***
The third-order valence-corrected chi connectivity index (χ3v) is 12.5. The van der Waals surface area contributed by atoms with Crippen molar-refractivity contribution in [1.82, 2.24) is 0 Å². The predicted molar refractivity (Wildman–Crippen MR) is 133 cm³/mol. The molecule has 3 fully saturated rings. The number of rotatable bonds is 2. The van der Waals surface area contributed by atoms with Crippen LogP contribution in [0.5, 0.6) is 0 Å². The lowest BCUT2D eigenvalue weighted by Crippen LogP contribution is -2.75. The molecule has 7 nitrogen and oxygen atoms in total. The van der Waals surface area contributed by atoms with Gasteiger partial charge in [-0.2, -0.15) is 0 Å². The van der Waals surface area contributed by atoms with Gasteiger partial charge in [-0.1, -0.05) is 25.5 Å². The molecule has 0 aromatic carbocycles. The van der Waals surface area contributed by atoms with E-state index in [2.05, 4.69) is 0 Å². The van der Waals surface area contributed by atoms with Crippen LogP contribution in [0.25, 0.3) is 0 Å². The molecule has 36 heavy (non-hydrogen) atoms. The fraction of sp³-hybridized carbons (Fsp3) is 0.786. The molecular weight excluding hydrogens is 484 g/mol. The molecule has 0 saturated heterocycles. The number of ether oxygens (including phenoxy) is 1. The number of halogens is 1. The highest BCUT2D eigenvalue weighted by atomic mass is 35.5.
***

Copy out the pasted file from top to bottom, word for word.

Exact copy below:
The third-order valence-corrected chi connectivity index (χ3v) is 12.5. The van der Waals surface area contributed by atoms with Crippen molar-refractivity contribution in [1.82, 2.24) is 0 Å². The predicted molar refractivity (Wildman–Crippen MR) is 133 cm³/mol. The molecule has 3 fully saturated rings. The number of rotatable bonds is 2. The van der Waals surface area contributed by atoms with Crippen LogP contribution in [0.5, 0.6) is 0 Å². The lowest BCUT2D eigenvalue weighted by Crippen LogP contribution is -2.75. The molecule has 7 nitrogen and oxygen atoms in total. The van der Waals surface area contributed by atoms with Gasteiger partial charge in [-0.2, -0.15) is 0 Å². The van der Waals surface area contributed by atoms with Gasteiger partial charge in [-0.1, -0.05) is 25.5 Å². The molecule has 0 aromatic carbocycles. The van der Waals surface area contributed by atoms with E-state index in [2.05, 4.69) is 0 Å². The van der Waals surface area contributed by atoms with Crippen LogP contribution in [0.25, 0.3) is 0 Å². The molecule has 36 heavy (non-hydrogen) atoms. The fraction of sp³-hybridized carbons (Fsp3) is 0.786. The molecular weight excluding hydrogens is 484 g/mol. The molecule has 0 saturated heterocycles. The number of ether oxygens (including phenoxy) is 1. The number of halogens is 1. The highest BCUT2D eigenvalue weighted by atomic mass is 35.5.